Ursula owns a beauty salon. It’s a successful business, and she’s proud to have built it up from nothing into something that not only pays her a good wage, but pays for two other full-time employees as well. She’s not only good at massage and painting nails – although she is good at those things – she’s also a gifted saleswoman.
She remembers everything about her clients’ relationships. She knows who’s on Tinder, who’s been with their partner for years but isn’t yet married, who’s recently had a baby, who has a crush on the lifeguard at the local pool.
Does she exploit that knowledge?
She prefers to think of it as doing her customers a favour.
She usually brings it up when they’re in a vulnerable position – just waking up from having drifted off during a back and shoulder massage, or as she has their hand in hers, gently rubbing in hand cream before she paints their nails a delicate pink.
‘How’s your boyfriend?’ she asks, slyly, or ‘Is your husband well?’ The response is almost always the same – muted mutterings about how things could be worse, could be better.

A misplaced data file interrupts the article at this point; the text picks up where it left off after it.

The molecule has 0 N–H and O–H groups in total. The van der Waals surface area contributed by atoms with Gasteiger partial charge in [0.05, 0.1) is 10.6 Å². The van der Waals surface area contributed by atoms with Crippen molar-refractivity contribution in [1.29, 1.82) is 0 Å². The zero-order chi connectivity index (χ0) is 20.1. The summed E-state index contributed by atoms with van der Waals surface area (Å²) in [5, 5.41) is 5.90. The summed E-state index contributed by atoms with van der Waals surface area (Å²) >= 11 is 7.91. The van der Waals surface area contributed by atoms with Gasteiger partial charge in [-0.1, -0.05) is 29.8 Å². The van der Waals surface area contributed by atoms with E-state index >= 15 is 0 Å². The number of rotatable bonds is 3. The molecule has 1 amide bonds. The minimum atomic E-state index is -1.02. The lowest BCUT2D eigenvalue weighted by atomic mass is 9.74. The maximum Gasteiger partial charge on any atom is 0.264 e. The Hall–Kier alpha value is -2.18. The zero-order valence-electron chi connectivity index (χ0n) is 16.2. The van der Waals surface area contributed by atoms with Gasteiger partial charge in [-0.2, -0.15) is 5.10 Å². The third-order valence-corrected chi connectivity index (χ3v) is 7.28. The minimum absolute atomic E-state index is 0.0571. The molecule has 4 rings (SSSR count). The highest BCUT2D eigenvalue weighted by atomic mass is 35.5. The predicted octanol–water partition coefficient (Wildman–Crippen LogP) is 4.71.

And then she prefers to be direct. ‘When did you last get waxed?’ she asks. ‘He’d like that, wouldn’t he, if you went home all clean and smooth? What a nice treat for him!’
Her clients wonder how she knows that it’s been ages, or even never. That the best they ever do is a quick swipe of an old Gillette razor on a Sunday evening.
‘I have a spare half an hour now, if you have time,’ she says, and it works, well, probably 80% of the time.
It works because they look at her, with her neat chignon and her false lashes, and her white starched dress, and they imagine her immaculate underneath, too.
Which is untrue. Ursula has never waxed in her life.